From The Pueblo Chieftain (Matt Hildner):
President Barack Obama created the Rio Grande del Norte National Monument in 2013.
The 242,000-acre monument takes in the Rio Grande Gorge and spreads out across the sagebrush and grasslands of the Taos Plateau before stopping at the Colorado state line.
Now, a Conejos County group is saying he didn’t go far enough.
Conejos County Clean Water has begun a push to expand the monument into Colorado on the rolling hills and mesas that line the west bank of the Rio Grande.
Although the group faces concerns from the San Luis Valley’s water managers and outright opposition from a local commissioner, it believes the expansion would protect many of the land’s current uses and boost tourism.
“More people are inclined to see it and more inclined to visit,” said Michael Armenta, a project coordinator for the group.
Armenta said neighboring Taos County, N.M., did see an uptick in its lodging tax since the creation of the monument.
The monument, as it does in New Mexico, would exist only on lands managed by the U.S. Bureau of Land Management.
“All private lands would remain private,” Armenta said.
But the group hopes to see the monument take in the Punche Valley, the Pinon Hills and Flat Top Mesa.
And they hope to see similar allowances on this side of the state line that allow for hunting, grazing and the harvest of firewood and pinyon nuts.
If the same prohibitions on the monument are extended to the expansion, oil and gas development and mining would be barred from taking place.
Jim O’Donnell, a Pueblo native, lives in Taos and worked on the establishment of the monument in New Mexico.
He now works for the Friends of the Rio Grande del Norte and has explored much of the monument gathering information for the monument’s management plan.
He’s also banged around some of the areas targeted for expansion in Conejos County.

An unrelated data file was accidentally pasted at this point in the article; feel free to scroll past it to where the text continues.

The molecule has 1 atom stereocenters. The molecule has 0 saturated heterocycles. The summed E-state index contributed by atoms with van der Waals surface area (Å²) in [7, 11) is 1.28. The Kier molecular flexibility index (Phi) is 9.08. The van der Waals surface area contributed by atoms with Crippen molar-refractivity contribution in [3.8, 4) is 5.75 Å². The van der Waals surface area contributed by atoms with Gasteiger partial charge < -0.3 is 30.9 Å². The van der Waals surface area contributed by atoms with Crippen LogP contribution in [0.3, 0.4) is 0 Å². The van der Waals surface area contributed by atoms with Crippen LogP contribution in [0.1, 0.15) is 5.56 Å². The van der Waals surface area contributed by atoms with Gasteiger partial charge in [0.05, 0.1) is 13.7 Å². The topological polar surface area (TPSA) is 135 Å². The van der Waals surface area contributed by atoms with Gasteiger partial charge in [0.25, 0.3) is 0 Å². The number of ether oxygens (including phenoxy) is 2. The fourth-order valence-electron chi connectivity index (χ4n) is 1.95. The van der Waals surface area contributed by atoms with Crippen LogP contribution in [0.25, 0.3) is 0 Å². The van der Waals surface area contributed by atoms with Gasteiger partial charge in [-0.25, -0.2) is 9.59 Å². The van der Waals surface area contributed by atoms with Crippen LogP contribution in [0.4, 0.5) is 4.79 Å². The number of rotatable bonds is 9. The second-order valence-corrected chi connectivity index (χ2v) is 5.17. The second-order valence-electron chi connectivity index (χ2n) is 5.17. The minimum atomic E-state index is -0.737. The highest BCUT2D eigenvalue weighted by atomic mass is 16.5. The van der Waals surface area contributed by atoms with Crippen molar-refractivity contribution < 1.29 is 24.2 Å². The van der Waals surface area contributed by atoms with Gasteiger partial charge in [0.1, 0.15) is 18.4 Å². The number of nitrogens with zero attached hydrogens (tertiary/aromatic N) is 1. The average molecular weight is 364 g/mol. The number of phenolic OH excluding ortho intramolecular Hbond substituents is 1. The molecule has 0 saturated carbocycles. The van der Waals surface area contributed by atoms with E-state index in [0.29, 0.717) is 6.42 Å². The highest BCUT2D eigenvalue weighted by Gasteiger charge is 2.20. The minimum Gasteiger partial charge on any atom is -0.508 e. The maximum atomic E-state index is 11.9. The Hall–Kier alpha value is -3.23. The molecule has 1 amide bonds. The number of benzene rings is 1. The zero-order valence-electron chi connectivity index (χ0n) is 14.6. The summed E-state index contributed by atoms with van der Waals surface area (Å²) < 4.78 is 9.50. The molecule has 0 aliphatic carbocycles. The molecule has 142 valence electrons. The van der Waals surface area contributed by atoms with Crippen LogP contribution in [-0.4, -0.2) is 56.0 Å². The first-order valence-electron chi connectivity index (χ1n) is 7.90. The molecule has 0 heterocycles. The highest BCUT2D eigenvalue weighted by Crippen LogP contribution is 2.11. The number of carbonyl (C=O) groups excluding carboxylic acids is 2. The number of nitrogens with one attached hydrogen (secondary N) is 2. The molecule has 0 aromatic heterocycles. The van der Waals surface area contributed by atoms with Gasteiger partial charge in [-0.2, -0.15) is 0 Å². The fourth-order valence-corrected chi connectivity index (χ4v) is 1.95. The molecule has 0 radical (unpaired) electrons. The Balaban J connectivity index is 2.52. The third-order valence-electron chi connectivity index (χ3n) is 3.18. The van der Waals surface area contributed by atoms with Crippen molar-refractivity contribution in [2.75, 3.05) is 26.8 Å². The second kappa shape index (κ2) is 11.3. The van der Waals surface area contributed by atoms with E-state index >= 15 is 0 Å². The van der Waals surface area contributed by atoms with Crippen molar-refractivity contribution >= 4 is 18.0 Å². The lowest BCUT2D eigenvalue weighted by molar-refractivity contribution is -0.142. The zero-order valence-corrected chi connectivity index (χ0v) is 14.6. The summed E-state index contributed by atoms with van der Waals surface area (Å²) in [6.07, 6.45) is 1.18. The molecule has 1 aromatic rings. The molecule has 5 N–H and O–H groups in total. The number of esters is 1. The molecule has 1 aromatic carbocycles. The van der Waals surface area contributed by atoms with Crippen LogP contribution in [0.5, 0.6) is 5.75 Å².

“The landscape is just an extension,” he said. “It’s so similar.”
Those similarities include large expanses of grasslands with pinyon and juniper forests on high points.
Likewise, both sides of the state line include important corridors for wildlife heading between the San Juan and Sangre de Cristo mountains.
And both sides of the state line include evidence of prehistoric use in the form of rock art, as well as use by the Hispanic land grant communities that nearly surround the monument.
But Conejos County Clean Water and its allies will have work to do to reach a designation.
Armenta said the group has gathered 350 letters of support, including the backing of three towns in the county.
It has yet to reach out to the state’s congressional delegation.
Moreover, the idea faces staunch opposition from at least one Conejos County commissioner.
“I am 100 percent against it,” Commissioner John Sandoval said.
Sandoval believes there are enough restrictions already on the county’s 501,000 acres of federal land.
He also is uneasy with the process leading to monument designation, noting that during the original push to create the monument, officials at the Department of Interior failed to reach out to Conejos County even though it bordered the monument.
Water managers in the San Luis Valley have also taken notice of the push to expand the monument.
Although the presidential proclamation that established the monument in New Mexico specifically ruled out any reservation of water, valley ocials are not taking for granted that it will be included in any expansion.
“If you declare a national monument, you carry with it the implication of a reservation of water sufficient to fulfill the monument,” David Robbins, an attorney with the Rio Grande Water Conservation District, said.
He addressed the district’s board Tuesday about a draft letter to the area’s congressional delegation regarding the proposed expansion.
Both Robbins and the district have played a significant role in preserving the primacy of local control over water in the establishment of the Baca National Wildlife Refuge and the creation of national park status for the Great Sand Dunes.
The district also pushed Congress to create the Rio Grande Natural Area, which lines a 33-mile stretch of the river that includes the area targeted for monument expansion.
Robbins suggested the district might be able to cooperate if any potential monument designation would pull back from the Rio Grande and the Conejos rivers, both of which carry requirements to deliver water downstream under the Rio Grande Compact.
But for the time being, the district will keep its concerns clear.
“I think we need to step up and say there are these problems if the monument is proposed to intersect or intertwine with either the Rio Grande or the Conejos, then the water interests in the valley should certainly be willing to oppose the monument in that form,” Robbins said.